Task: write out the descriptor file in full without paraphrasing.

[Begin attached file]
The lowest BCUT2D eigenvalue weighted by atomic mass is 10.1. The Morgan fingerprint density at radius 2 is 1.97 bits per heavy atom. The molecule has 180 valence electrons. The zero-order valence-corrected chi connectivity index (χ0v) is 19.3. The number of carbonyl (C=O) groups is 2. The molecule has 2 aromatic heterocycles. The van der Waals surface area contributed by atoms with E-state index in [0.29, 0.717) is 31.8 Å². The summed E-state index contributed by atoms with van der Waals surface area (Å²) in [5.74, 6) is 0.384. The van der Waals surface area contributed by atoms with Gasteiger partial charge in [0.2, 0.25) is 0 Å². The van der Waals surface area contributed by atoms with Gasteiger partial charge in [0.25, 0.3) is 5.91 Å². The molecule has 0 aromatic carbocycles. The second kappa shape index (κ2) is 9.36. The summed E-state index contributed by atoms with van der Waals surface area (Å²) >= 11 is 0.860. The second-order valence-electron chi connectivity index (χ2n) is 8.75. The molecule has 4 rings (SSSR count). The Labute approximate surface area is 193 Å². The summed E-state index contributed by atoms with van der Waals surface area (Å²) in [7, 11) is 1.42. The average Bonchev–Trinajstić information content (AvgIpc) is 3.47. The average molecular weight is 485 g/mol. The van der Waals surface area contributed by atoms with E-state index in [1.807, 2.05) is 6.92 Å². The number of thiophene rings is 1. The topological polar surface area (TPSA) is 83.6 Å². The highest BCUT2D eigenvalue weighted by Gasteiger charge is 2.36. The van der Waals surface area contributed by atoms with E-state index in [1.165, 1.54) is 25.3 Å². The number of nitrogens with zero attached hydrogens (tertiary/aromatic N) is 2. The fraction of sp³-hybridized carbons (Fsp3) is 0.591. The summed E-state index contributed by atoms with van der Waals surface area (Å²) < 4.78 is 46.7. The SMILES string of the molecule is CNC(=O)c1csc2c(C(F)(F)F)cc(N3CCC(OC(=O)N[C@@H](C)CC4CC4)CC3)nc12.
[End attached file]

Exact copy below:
The lowest BCUT2D eigenvalue weighted by atomic mass is 10.1. The Morgan fingerprint density at radius 2 is 1.97 bits per heavy atom. The molecule has 180 valence electrons. The zero-order valence-corrected chi connectivity index (χ0v) is 19.3. The number of carbonyl (C=O) groups is 2. The molecule has 2 aromatic heterocycles. The van der Waals surface area contributed by atoms with E-state index in [0.29, 0.717) is 31.8 Å². The summed E-state index contributed by atoms with van der Waals surface area (Å²) in [5.74, 6) is 0.384. The van der Waals surface area contributed by atoms with Gasteiger partial charge in [0.2, 0.25) is 0 Å². The van der Waals surface area contributed by atoms with Gasteiger partial charge in [0.25, 0.3) is 5.91 Å². The molecule has 0 aromatic carbocycles. The second kappa shape index (κ2) is 9.36. The summed E-state index contributed by atoms with van der Waals surface area (Å²) >= 11 is 0.860. The second-order valence-electron chi connectivity index (χ2n) is 8.75. The molecule has 4 rings (SSSR count). The Labute approximate surface area is 193 Å². The summed E-state index contributed by atoms with van der Waals surface area (Å²) in [7, 11) is 1.42. The average Bonchev–Trinajstić information content (AvgIpc) is 3.47. The average molecular weight is 485 g/mol. The van der Waals surface area contributed by atoms with E-state index in [1.807, 2.05) is 6.92 Å². The number of thiophene rings is 1. The topological polar surface area (TPSA) is 83.6 Å². The highest BCUT2D eigenvalue weighted by Gasteiger charge is 2.36. The van der Waals surface area contributed by atoms with E-state index in [1.165, 1.54) is 25.3 Å². The number of nitrogens with zero attached hydrogens (tertiary/aromatic N) is 2. The fraction of sp³-hybridized carbons (Fsp3) is 0.591. The summed E-state index contributed by atoms with van der Waals surface area (Å²) < 4.78 is 46.7. The SMILES string of the molecule is CNC(=O)c1csc2c(C(F)(F)F)cc(N3CCC(OC(=O)N[C@@H](C)CC4CC4)CC3)nc12.